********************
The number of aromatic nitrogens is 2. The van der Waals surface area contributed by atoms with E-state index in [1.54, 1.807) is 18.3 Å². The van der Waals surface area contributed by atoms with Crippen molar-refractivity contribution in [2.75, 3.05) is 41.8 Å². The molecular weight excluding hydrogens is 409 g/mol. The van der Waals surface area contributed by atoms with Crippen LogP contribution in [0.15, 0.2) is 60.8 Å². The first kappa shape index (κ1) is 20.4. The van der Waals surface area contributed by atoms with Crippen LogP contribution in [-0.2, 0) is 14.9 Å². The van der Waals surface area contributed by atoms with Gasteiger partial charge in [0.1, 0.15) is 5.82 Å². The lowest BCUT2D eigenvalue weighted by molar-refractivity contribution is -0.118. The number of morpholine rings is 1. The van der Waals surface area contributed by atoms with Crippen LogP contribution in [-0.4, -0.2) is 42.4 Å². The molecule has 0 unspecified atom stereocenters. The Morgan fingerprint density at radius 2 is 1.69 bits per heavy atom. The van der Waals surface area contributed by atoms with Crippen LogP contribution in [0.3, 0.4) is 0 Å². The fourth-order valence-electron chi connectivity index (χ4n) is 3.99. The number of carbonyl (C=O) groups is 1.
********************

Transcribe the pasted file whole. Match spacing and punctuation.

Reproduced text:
The number of aromatic nitrogens is 2. The van der Waals surface area contributed by atoms with E-state index in [1.54, 1.807) is 18.3 Å². The van der Waals surface area contributed by atoms with Crippen molar-refractivity contribution in [2.75, 3.05) is 41.8 Å². The molecular weight excluding hydrogens is 409 g/mol. The van der Waals surface area contributed by atoms with Crippen LogP contribution in [0.15, 0.2) is 60.8 Å². The first kappa shape index (κ1) is 20.4. The van der Waals surface area contributed by atoms with Crippen LogP contribution in [-0.2, 0) is 14.9 Å². The van der Waals surface area contributed by atoms with Gasteiger partial charge in [0.1, 0.15) is 5.82 Å². The lowest BCUT2D eigenvalue weighted by molar-refractivity contribution is -0.118. The number of morpholine rings is 1. The van der Waals surface area contributed by atoms with Crippen LogP contribution in [-0.4, -0.2) is 42.4 Å². The molecule has 0 unspecified atom stereocenters. The Morgan fingerprint density at radius 2 is 1.69 bits per heavy atom. The van der Waals surface area contributed by atoms with Crippen LogP contribution in [0.3, 0.4) is 0 Å². The fourth-order valence-electron chi connectivity index (χ4n) is 3.99. The number of carbonyl (C=O) groups is 1.